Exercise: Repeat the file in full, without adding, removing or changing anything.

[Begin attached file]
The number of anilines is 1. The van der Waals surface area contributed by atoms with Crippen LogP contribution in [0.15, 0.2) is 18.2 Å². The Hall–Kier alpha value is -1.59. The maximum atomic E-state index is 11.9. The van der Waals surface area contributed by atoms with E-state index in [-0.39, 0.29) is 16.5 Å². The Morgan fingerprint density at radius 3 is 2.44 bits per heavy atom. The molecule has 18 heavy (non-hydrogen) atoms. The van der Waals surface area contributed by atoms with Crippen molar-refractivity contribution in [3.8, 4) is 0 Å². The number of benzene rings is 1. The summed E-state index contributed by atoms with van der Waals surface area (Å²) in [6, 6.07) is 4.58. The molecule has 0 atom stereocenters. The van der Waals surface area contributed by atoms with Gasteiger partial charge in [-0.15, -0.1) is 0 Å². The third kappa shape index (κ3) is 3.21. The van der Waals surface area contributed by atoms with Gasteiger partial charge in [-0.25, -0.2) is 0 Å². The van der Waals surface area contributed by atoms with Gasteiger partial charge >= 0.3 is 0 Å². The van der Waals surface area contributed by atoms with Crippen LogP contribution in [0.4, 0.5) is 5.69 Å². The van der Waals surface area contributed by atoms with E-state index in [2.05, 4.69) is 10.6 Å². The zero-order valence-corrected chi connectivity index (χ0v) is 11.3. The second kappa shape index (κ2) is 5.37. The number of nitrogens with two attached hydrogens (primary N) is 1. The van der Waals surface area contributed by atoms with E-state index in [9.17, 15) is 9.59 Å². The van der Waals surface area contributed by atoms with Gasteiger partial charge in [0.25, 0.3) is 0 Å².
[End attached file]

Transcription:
The number of anilines is 1. The van der Waals surface area contributed by atoms with Crippen LogP contribution in [0.15, 0.2) is 18.2 Å². The Hall–Kier alpha value is -1.59. The maximum atomic E-state index is 11.9. The van der Waals surface area contributed by atoms with E-state index in [-0.39, 0.29) is 16.5 Å². The Morgan fingerprint density at radius 3 is 2.44 bits per heavy atom. The molecule has 18 heavy (non-hydrogen) atoms. The van der Waals surface area contributed by atoms with Crippen molar-refractivity contribution in [3.8, 4) is 0 Å². The number of benzene rings is 1. The summed E-state index contributed by atoms with van der Waals surface area (Å²) in [6, 6.07) is 4.58. The molecule has 0 atom stereocenters. The van der Waals surface area contributed by atoms with Gasteiger partial charge in [-0.15, -0.1) is 0 Å². The third kappa shape index (κ3) is 3.21. The van der Waals surface area contributed by atoms with Gasteiger partial charge in [-0.25, -0.2) is 0 Å². The van der Waals surface area contributed by atoms with Gasteiger partial charge >= 0.3 is 0 Å². The van der Waals surface area contributed by atoms with Crippen LogP contribution in [0.4, 0.5) is 5.69 Å². The van der Waals surface area contributed by atoms with E-state index in [2.05, 4.69) is 10.6 Å². The zero-order valence-corrected chi connectivity index (χ0v) is 11.3. The second kappa shape index (κ2) is 5.37. The number of nitrogens with two attached hydrogens (primary N) is 1. The van der Waals surface area contributed by atoms with E-state index in [9.17, 15) is 9.59 Å². The van der Waals surface area contributed by atoms with Gasteiger partial charge in [0.25, 0.3) is 0 Å².